• Scott Cobb

The love of macro

The past few days I've been trying to figure out more of the business side of things concerning my photographic interests. Given my learning difficulties, it often takes me a while to figure things out when it doesn't interest me and add on to this my social awkwardness and tech phobia.....well it takes a lot out of me this kind of stuff! But I don't quit easy, far too stubborn for that, so I'm slowly making contracts, plans, terms and other such essential annoyances.

But after a while it was just driving me crazy! I need nature, it has always been there, guided me, healed me, yep I'm a tree hugging, animal loving, book reading hippie-like nerd! But hey it works for me. My passion for nature has been there for my entire life (though in truth it began with a dinosaur obsession!) and though I keep quiet, that passion is always there - people just rarely see it.

But anyway I'm rambling on again, so to take a break I headed out and as usual my lens of choice was the 180mm macro. Macro and close up is a form of photography that's fascinated me for a long time and the kid in me still loves a good bug hunt! So I headed to the park, staring at leaves, flowers and grass with intense concentration - I tend to "zone out" when looking for bugs and macro work so don't notice people, probably for the best given some of the positions I end up in! My first subject from my outing was a fly, not particularly exciting but given the light it made for a decent back lit image and as it was still quite early, even had droplets of dew on its body.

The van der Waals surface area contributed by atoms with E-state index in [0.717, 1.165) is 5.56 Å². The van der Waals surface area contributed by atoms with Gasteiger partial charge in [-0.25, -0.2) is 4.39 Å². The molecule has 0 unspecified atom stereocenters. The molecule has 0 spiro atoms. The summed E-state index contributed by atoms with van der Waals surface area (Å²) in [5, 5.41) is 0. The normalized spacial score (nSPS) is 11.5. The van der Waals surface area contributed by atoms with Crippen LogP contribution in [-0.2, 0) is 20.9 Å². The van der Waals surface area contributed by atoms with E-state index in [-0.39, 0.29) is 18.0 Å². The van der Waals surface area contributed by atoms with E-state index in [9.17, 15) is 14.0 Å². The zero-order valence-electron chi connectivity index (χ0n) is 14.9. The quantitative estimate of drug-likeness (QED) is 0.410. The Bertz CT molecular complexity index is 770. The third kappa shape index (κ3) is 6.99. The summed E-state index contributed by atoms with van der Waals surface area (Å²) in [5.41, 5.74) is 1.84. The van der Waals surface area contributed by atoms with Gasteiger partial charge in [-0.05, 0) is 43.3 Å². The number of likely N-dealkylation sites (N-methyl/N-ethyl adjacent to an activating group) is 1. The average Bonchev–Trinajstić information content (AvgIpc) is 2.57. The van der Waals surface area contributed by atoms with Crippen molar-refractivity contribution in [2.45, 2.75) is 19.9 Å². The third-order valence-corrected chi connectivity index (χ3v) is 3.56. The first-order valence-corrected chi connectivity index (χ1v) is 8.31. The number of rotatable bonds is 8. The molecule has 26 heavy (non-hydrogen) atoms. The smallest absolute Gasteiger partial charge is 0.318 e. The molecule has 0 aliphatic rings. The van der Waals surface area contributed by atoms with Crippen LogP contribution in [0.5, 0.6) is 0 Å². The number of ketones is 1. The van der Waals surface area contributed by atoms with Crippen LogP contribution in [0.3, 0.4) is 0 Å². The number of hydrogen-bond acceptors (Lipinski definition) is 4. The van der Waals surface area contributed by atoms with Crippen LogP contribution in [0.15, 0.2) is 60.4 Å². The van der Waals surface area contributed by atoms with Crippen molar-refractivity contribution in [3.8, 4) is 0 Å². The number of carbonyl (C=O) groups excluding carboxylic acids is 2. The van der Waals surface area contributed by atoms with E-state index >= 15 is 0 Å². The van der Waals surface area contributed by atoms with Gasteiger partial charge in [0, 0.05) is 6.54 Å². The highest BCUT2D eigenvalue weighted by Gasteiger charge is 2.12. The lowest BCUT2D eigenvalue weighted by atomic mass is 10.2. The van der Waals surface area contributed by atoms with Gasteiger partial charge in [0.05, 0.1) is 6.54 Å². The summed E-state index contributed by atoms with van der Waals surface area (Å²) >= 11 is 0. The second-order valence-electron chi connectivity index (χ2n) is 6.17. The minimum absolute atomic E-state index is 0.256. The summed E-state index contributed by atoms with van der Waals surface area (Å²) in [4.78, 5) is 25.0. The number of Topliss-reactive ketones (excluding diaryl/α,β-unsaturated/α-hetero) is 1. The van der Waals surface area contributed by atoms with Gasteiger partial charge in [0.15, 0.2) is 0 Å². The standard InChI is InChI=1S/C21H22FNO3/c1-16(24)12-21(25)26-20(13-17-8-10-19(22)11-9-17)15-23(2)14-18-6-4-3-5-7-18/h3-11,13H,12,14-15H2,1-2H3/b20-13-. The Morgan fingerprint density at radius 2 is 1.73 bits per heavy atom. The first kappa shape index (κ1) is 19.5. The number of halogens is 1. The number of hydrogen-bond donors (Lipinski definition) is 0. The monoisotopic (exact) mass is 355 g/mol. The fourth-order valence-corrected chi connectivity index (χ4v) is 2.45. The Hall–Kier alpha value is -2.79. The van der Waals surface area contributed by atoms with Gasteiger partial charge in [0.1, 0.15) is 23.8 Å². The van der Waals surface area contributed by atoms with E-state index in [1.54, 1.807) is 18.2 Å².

With the right light, even common subjects can make great images

Following on from the fly I found a few flutters. Mostly gatekeeper butterfly, who were clearly warmed up and flying all over the place, but also a Speckled wood. The Woody was actually quite calm and eventually I was able to take a clear shot of him, pretty simple portrait but the shade kept the shades nice and even.

A guide book style image, but check out those markings!

As my walk continued I headed on the path towards Matlock and encountered a few bugs, including some fast flying moths. Image wise however it was a bit of a wash out until I found a wasp.

Now wasps tend to get a bad rep (including from me when younger) but are actually quite amazing creatures. Incredible hunters, pollinators and architects, wasps deserve more positive attention. In terms of photography finding a solitary wasp is a fantastic opportunity. You see Wasps are very bold insects and not just from their markings, indeed these same patterns of warning give the wasp confidence in their defences so you can get very close to them without causing alarm. Apart from nesting swarms, and very hot days, English wasps are rarely aggressive in nature and so long as you watch your breath and don't go too silly, you can get pretty close to watch them. This guy gave me several great images as he was feeding from the thistle flower and I must have spent a good ten minutes just watching and photographing him, after a while however I decided to say thank you and leave him be. here's a couple of images for you to enjoy.

Check out those hairs! Man I love macro!

And another

The light was beautiful at this moment and really showed off those bold markings

After that the walk was largely uneventful and I ended up in Matlock Park. I took a few flower images but sadly the one I really liked wasn't as sharp as I hoped - even checking on the camera screen it can be hard to tell. But I decided to share it anyway so here's a bold Lilly Flower.

Need to re-take this but worth a share!

With that my little walk and break from the computer ended and I headed back to the house feeling a lot calmer and ready for more work of the boring kind!

Thanks for reading and stay wild!

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Scott Cobb